Co-operatives in South Africa and Beyond

The state of co-ops in South Africa has changed drastically since the early 1900s. Initially white agricultural co-ops received support from the state, both legislative and financial. The 1912 Land Settlement Act, 1913 and 1936 Land Acts, Co-operatives Societies Acts of 1922 and 1939 and many more all served to support these co-ops. Yet it is important to note that these co-ops did not adhere to the seven Principles of the International Co-operative Alliance and were mere extensions of successive white nationalist governments (The Department of Trade and Industry, 2012). State support for agricultural co-ops before the fall of apartheid was substantial. This resulted in agricultural co-ops making up more than 70% of co-ops. This dominance has however subsided in post-Apartheid South Africa with the co-op sector diversifying due to further legislation supported by the ANC government (Ibid). Between 1994 and 2009 the number of registered co-ops, grew from 1 444 to 22 619. However this growth can be misleading. According to the Department of Trade and Industry (DTI) only 2644 of these co-ops can be considered operational. The most successful of these sectors is the housing co-ops sector, with 32% of the co-ops being operational.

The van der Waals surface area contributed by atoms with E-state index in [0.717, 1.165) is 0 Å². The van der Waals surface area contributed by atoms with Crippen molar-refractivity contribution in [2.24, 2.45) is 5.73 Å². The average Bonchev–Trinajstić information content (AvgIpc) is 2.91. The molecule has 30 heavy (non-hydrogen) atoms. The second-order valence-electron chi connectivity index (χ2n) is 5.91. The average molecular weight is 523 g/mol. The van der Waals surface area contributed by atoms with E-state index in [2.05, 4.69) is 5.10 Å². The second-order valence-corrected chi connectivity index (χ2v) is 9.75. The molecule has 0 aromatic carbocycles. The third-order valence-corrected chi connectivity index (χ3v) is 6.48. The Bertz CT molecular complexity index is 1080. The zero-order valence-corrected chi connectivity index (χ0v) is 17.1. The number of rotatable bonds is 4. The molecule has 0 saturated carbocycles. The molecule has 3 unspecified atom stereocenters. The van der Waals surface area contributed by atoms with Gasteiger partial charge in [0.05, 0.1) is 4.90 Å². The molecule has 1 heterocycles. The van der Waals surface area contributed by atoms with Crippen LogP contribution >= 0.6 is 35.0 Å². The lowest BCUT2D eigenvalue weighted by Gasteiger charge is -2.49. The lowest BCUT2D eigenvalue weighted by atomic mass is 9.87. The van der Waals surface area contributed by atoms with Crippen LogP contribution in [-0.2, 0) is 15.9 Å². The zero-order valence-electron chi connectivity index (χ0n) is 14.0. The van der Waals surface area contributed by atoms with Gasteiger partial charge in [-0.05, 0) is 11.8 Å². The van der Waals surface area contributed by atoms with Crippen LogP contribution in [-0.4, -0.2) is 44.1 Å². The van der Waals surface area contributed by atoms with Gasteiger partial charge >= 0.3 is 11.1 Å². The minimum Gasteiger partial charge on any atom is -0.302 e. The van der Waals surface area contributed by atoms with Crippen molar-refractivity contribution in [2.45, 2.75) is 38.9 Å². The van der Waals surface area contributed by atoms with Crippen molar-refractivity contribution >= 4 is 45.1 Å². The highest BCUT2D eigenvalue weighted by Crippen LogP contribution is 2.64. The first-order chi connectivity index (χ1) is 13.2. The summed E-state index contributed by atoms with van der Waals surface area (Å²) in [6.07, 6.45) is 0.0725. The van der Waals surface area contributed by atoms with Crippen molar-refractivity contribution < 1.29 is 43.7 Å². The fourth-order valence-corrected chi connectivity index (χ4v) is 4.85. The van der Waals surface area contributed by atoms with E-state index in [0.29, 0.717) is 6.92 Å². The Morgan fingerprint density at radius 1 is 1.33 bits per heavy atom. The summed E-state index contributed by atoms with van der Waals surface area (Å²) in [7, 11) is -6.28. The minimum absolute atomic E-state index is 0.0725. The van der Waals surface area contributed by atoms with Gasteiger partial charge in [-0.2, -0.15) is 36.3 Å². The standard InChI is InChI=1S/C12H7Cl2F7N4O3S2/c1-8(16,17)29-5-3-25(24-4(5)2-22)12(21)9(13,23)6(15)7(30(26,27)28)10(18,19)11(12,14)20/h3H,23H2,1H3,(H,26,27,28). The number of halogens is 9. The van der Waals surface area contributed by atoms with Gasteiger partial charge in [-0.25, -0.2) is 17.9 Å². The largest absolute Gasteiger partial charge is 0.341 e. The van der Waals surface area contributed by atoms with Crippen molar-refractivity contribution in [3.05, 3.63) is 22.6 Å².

The state of worker co-ops has historically been poor in South Africa. At the end of apartheid, worker co-ops made up a negligible number of co-ops in the country. By 2003 worker members earned an average of R133 a month from their co-ops (Philip, 2003). The greatest barrier to the success for these co-ops has largely been due to a lack of access to capital, credit, skill and market share (Phillip, 2007).

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